Cat Person and Other Stories

Emily Black | Content Writer

*** Content Warning: Self harm, unhealthy relationships ***

Viral internet sensations tend to come in the form of controversial tweets or amusing videos, not literature. Yet Kristen Roupenian’s short story, Cat Person, went viral after its 2017 publication in The New Yorker. As a result of this fragmented reception, the story received attention due to a form of mistaken identity. Whilst spiralling into the spotlight as a piece of fiction, many readers thought it was a personal essay, or confession. Written in the third person, and constructed with careful literary craft, the piece is, in fact, fiction, although there is hardly a solid line between the categories of literature and ‘truth’. What the story did secure, however, was Roupenian’s 2019 print publication of her collection, Cat Person and Other Stories.

The title story centres around Margot, a college girl who becomes involved in an uncomfortable romance with an older man, Robert. The narrator aligns with Margot’s youthful narcissism, subjecting Robert to a downplayed body-horror: more gross than grotesque. Neither character oversteps boundaries, neither character is at fault, yet a prevailing sexual unease drives the story. This unease surfaces as a predominant theme throughout Roupenian’s collection, since she focuses on the grey areas of relationships, moving in on the obscure, fantastical, compelling and the horrific.

In the longest tale of the book, Good Guy, the readers are invited to spend time with Ted, an archetypal ‘nice guy’ who christens himself moral because of his quiet quest for the love of a girl called Anna. He deems himself ‘good’ because he maintains a friendship with her despite her romantic disinterest. Ted is a prime example of Roupenian’s hunger for a love-story brand of horror. Lines such as, ‘He gets his revenge in his fantasies, which grow more and more elaborate, until at last they involve sharp knives and utter desperation’, reveal twinkling moments of terror, to cement the feeling that someone, somewhere, has lived this exact moment.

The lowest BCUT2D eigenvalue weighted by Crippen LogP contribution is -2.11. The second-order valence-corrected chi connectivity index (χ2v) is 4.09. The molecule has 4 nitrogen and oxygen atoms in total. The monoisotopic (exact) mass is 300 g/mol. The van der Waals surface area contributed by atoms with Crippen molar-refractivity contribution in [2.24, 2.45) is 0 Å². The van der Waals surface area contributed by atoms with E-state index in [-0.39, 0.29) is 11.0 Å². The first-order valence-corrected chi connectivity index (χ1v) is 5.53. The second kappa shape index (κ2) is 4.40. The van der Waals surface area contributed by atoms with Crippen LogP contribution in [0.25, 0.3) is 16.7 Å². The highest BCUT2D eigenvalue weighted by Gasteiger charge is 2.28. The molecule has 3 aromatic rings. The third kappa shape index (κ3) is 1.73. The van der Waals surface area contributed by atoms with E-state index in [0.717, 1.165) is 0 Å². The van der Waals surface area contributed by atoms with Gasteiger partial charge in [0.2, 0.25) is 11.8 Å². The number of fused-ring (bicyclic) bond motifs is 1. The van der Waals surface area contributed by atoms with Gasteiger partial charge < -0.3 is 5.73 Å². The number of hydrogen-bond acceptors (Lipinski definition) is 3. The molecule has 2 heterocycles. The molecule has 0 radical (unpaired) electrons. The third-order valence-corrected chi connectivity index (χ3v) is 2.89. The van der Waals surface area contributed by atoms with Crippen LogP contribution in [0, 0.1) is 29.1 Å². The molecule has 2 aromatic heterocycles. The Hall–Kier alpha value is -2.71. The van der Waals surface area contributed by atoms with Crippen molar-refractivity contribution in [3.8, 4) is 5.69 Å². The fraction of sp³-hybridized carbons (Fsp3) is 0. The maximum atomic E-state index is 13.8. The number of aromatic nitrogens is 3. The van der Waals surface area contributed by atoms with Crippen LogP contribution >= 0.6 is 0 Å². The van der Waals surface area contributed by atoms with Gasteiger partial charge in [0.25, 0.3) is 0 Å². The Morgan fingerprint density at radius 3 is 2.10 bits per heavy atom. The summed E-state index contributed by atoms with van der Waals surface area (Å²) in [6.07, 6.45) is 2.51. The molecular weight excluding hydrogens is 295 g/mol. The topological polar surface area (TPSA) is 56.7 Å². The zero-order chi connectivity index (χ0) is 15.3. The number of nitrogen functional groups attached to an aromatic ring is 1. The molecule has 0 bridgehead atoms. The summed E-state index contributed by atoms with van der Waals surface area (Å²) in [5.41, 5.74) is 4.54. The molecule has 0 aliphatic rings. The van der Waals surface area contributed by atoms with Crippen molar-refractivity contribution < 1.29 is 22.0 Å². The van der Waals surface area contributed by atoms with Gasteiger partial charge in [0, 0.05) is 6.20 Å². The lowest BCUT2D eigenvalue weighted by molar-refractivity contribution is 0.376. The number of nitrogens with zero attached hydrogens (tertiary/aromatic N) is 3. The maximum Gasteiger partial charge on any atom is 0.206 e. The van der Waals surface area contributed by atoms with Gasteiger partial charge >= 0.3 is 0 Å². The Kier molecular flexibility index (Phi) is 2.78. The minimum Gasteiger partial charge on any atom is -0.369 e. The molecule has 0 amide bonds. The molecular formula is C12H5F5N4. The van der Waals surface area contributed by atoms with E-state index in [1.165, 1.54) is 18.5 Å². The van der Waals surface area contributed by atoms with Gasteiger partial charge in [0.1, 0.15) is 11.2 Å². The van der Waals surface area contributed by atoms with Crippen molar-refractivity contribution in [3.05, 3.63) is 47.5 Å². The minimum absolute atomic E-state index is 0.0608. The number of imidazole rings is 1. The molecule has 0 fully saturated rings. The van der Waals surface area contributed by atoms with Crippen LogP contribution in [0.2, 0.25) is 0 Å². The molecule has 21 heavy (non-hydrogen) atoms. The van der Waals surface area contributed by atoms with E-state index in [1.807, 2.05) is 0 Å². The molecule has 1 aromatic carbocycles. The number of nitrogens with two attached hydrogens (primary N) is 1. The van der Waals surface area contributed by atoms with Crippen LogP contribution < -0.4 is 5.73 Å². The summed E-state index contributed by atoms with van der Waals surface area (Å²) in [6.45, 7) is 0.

Whilst women are subjected to this modern brand of horror, Roupenian remembers that they are equally capable of inflicting it. Scarred, explores one woman’s power as she crafts a horrific, idealised man in her basement: ‘A body tailored precisely to [her] lust.’ In authentic fairy-tale fashion she finds a spell book that grants wishes, but even this cannot buffer the discomfort we feel; in the twenty-first century, this spell book is nothing but a ‘bunch of Xeroxed pages stapled together’.

The sentiment arose, amongst readers, that Roupenian had unearthed something in the collective subconscious: something too dark for our shiny modern lives, but a living and breathing beast that is suppressed within all of us. Throughout her short story collection she takes this idea and ploughs deeper into the dark-femme unconscious; a layer of the psyche we did not know we had before the writer took up her pen and dug with it.

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